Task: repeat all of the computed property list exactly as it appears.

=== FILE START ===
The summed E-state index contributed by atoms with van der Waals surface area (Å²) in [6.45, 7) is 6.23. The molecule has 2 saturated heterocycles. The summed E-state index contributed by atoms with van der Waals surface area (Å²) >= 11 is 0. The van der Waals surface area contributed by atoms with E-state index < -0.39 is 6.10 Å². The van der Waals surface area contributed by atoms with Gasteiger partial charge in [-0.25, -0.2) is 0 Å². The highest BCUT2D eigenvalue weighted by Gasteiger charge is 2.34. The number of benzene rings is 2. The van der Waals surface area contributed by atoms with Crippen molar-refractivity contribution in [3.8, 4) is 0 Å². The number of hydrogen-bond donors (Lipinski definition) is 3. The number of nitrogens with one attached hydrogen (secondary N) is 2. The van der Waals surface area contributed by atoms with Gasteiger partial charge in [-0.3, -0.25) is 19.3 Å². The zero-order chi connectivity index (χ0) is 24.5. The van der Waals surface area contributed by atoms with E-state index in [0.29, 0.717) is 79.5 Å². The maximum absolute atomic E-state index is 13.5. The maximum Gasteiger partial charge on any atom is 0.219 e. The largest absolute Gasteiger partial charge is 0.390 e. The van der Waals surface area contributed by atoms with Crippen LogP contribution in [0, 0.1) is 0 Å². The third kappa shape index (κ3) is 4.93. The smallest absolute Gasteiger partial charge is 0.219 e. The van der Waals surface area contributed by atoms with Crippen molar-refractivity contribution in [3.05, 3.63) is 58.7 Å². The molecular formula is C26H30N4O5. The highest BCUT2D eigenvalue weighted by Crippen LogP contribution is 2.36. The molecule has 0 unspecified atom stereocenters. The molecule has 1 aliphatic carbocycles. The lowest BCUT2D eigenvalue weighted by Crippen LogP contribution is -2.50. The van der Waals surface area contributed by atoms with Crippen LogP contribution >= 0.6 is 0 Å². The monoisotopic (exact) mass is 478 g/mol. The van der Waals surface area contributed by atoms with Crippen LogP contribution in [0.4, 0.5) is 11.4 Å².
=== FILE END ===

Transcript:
The summed E-state index contributed by atoms with van der Waals surface area (Å²) in [6.45, 7) is 6.23. The molecule has 2 saturated heterocycles. The summed E-state index contributed by atoms with van der Waals surface area (Å²) >= 11 is 0. The van der Waals surface area contributed by atoms with E-state index < -0.39 is 6.10 Å². The van der Waals surface area contributed by atoms with Gasteiger partial charge in [-0.25, -0.2) is 0 Å². The highest BCUT2D eigenvalue weighted by Gasteiger charge is 2.34. The number of benzene rings is 2. The van der Waals surface area contributed by atoms with Crippen molar-refractivity contribution in [3.8, 4) is 0 Å². The number of hydrogen-bond donors (Lipinski definition) is 3. The number of nitrogens with one attached hydrogen (secondary N) is 2. The van der Waals surface area contributed by atoms with Gasteiger partial charge in [-0.3, -0.25) is 19.3 Å². The zero-order chi connectivity index (χ0) is 24.5. The van der Waals surface area contributed by atoms with E-state index in [0.29, 0.717) is 79.5 Å². The maximum absolute atomic E-state index is 13.5. The maximum Gasteiger partial charge on any atom is 0.219 e. The largest absolute Gasteiger partial charge is 0.390 e. The van der Waals surface area contributed by atoms with Crippen LogP contribution in [0, 0.1) is 0 Å². The third kappa shape index (κ3) is 4.93. The smallest absolute Gasteiger partial charge is 0.219 e. The van der Waals surface area contributed by atoms with Crippen molar-refractivity contribution in [3.05, 3.63) is 58.7 Å². The molecular formula is C26H30N4O5. The highest BCUT2D eigenvalue weighted by Crippen LogP contribution is 2.36. The molecule has 0 unspecified atom stereocenters. The molecule has 1 aliphatic carbocycles. The lowest BCUT2D eigenvalue weighted by Crippen LogP contribution is -2.50. The van der Waals surface area contributed by atoms with Crippen LogP contribution >= 0.6 is 0 Å². The monoisotopic (exact) mass is 478 g/mol. The van der Waals surface area contributed by atoms with Crippen LogP contribution in [0.4, 0.5) is 11.4 Å².